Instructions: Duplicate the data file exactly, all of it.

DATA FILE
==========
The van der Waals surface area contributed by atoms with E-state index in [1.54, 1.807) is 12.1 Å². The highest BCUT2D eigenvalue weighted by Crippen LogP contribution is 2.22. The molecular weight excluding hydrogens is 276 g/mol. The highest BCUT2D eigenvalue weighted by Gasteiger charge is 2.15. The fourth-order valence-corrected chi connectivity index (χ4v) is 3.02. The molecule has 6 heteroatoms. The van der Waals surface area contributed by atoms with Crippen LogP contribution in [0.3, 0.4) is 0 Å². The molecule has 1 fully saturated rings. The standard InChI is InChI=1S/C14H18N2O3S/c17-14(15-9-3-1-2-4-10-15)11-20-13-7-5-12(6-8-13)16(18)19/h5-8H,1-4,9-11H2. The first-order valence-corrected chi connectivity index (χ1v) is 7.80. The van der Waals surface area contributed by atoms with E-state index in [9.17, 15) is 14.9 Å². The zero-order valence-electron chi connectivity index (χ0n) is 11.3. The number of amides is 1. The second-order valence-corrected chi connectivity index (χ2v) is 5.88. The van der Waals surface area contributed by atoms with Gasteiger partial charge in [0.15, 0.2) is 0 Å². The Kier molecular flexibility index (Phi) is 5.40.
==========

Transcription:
The van der Waals surface area contributed by atoms with E-state index in [1.54, 1.807) is 12.1 Å². The highest BCUT2D eigenvalue weighted by Crippen LogP contribution is 2.22. The molecular weight excluding hydrogens is 276 g/mol. The highest BCUT2D eigenvalue weighted by Gasteiger charge is 2.15. The fourth-order valence-corrected chi connectivity index (χ4v) is 3.02. The molecule has 6 heteroatoms. The van der Waals surface area contributed by atoms with Crippen LogP contribution in [0.3, 0.4) is 0 Å². The molecule has 1 fully saturated rings. The standard InChI is InChI=1S/C14H18N2O3S/c17-14(15-9-3-1-2-4-10-15)11-20-13-7-5-12(6-8-13)16(18)19/h5-8H,1-4,9-11H2. The first-order valence-corrected chi connectivity index (χ1v) is 7.80. The van der Waals surface area contributed by atoms with E-state index in [9.17, 15) is 14.9 Å². The zero-order valence-electron chi connectivity index (χ0n) is 11.3. The number of amides is 1. The second-order valence-corrected chi connectivity index (χ2v) is 5.88. The van der Waals surface area contributed by atoms with Gasteiger partial charge in [0.15, 0.2) is 0 Å². The Kier molecular flexibility index (Phi) is 5.40.